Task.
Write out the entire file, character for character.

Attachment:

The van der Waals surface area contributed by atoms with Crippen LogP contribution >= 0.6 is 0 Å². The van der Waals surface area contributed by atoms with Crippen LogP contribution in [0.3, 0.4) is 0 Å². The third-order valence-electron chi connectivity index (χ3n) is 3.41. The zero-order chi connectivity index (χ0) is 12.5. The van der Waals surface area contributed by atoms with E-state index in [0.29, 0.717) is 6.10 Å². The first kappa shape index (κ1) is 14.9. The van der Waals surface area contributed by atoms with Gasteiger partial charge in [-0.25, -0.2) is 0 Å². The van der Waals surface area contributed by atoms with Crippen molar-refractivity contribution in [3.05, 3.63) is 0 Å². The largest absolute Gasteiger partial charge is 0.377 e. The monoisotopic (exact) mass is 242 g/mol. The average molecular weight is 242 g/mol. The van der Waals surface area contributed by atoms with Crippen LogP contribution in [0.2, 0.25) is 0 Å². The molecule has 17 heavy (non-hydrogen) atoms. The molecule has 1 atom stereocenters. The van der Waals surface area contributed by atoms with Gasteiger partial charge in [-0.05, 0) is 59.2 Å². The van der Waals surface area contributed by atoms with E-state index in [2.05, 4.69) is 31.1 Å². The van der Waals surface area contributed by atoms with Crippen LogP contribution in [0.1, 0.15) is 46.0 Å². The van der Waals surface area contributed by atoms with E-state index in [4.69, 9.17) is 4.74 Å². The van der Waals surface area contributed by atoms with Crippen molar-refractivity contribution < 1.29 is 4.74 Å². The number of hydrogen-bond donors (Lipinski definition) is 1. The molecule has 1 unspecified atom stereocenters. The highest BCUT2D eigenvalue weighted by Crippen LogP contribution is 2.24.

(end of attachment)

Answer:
The van der Waals surface area contributed by atoms with Crippen LogP contribution >= 0.6 is 0 Å². The van der Waals surface area contributed by atoms with Crippen LogP contribution in [0.3, 0.4) is 0 Å². The third-order valence-electron chi connectivity index (χ3n) is 3.41. The zero-order chi connectivity index (χ0) is 12.5. The van der Waals surface area contributed by atoms with E-state index in [0.29, 0.717) is 6.10 Å². The first kappa shape index (κ1) is 14.9. The van der Waals surface area contributed by atoms with Gasteiger partial charge in [-0.25, -0.2) is 0 Å². The van der Waals surface area contributed by atoms with Crippen molar-refractivity contribution in [3.05, 3.63) is 0 Å². The largest absolute Gasteiger partial charge is 0.377 e. The monoisotopic (exact) mass is 242 g/mol. The average molecular weight is 242 g/mol. The van der Waals surface area contributed by atoms with Crippen LogP contribution in [0.2, 0.25) is 0 Å². The molecule has 17 heavy (non-hydrogen) atoms. The molecule has 1 atom stereocenters. The van der Waals surface area contributed by atoms with Gasteiger partial charge in [-0.05, 0) is 59.2 Å². The van der Waals surface area contributed by atoms with E-state index in [2.05, 4.69) is 31.1 Å². The van der Waals surface area contributed by atoms with Crippen LogP contribution in [0.1, 0.15) is 46.0 Å². The van der Waals surface area contributed by atoms with E-state index in [4.69, 9.17) is 4.74 Å². The van der Waals surface area contributed by atoms with Crippen molar-refractivity contribution < 1.29 is 4.74 Å². The number of hydrogen-bond donors (Lipinski definition) is 1. The molecule has 1 unspecified atom stereocenters. The highest BCUT2D eigenvalue weighted by Crippen LogP contribution is 2.24.